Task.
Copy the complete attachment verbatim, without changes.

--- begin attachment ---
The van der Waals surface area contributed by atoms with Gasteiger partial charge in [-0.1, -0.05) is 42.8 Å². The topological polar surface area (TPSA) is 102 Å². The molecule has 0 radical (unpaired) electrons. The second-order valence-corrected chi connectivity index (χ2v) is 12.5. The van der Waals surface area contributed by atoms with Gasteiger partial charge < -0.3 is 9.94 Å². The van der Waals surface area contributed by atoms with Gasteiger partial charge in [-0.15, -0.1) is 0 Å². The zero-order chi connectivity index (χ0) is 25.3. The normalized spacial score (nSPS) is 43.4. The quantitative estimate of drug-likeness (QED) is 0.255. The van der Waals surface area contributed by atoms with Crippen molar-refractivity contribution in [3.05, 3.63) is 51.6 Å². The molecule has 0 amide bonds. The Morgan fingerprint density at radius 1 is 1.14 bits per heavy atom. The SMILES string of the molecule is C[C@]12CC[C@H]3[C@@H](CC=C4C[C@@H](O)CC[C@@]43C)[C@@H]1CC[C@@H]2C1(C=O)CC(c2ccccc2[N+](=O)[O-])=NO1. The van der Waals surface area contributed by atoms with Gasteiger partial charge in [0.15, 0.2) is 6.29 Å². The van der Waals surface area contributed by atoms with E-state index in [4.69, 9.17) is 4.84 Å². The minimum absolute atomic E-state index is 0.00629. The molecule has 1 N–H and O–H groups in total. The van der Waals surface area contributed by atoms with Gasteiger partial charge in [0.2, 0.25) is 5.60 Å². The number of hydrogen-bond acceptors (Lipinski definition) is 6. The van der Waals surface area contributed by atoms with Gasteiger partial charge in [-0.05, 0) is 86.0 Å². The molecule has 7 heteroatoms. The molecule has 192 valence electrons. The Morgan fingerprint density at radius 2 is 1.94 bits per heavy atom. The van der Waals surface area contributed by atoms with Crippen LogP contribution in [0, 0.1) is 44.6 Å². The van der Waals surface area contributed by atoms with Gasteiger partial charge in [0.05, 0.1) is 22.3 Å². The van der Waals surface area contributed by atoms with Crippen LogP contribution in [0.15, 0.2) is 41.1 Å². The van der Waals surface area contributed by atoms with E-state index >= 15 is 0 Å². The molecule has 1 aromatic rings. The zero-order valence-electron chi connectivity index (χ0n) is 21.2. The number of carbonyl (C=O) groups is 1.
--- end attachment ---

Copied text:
The van der Waals surface area contributed by atoms with Gasteiger partial charge in [-0.1, -0.05) is 42.8 Å². The topological polar surface area (TPSA) is 102 Å². The molecule has 0 radical (unpaired) electrons. The second-order valence-corrected chi connectivity index (χ2v) is 12.5. The van der Waals surface area contributed by atoms with Gasteiger partial charge < -0.3 is 9.94 Å². The van der Waals surface area contributed by atoms with Gasteiger partial charge in [-0.15, -0.1) is 0 Å². The zero-order chi connectivity index (χ0) is 25.3. The normalized spacial score (nSPS) is 43.4. The quantitative estimate of drug-likeness (QED) is 0.255. The van der Waals surface area contributed by atoms with Crippen molar-refractivity contribution in [3.05, 3.63) is 51.6 Å². The molecule has 0 amide bonds. The Morgan fingerprint density at radius 1 is 1.14 bits per heavy atom. The SMILES string of the molecule is C[C@]12CC[C@H]3[C@@H](CC=C4C[C@@H](O)CC[C@@]43C)[C@@H]1CC[C@@H]2C1(C=O)CC(c2ccccc2[N+](=O)[O-])=NO1. The van der Waals surface area contributed by atoms with Gasteiger partial charge in [0.15, 0.2) is 6.29 Å². The van der Waals surface area contributed by atoms with E-state index in [4.69, 9.17) is 4.84 Å². The minimum absolute atomic E-state index is 0.00629. The molecule has 1 N–H and O–H groups in total. The van der Waals surface area contributed by atoms with Gasteiger partial charge in [0.2, 0.25) is 5.60 Å². The number of hydrogen-bond acceptors (Lipinski definition) is 6. The van der Waals surface area contributed by atoms with Gasteiger partial charge in [-0.05, 0) is 86.0 Å². The molecule has 7 heteroatoms. The molecule has 192 valence electrons. The Morgan fingerprint density at radius 2 is 1.94 bits per heavy atom. The van der Waals surface area contributed by atoms with Crippen LogP contribution in [0, 0.1) is 44.6 Å². The van der Waals surface area contributed by atoms with Gasteiger partial charge in [0.05, 0.1) is 22.3 Å². The van der Waals surface area contributed by atoms with Crippen LogP contribution in [0.15, 0.2) is 41.1 Å². The van der Waals surface area contributed by atoms with E-state index >= 15 is 0 Å². The molecule has 1 aromatic rings. The zero-order valence-electron chi connectivity index (χ0n) is 21.2. The number of carbonyl (C=O) groups is 1.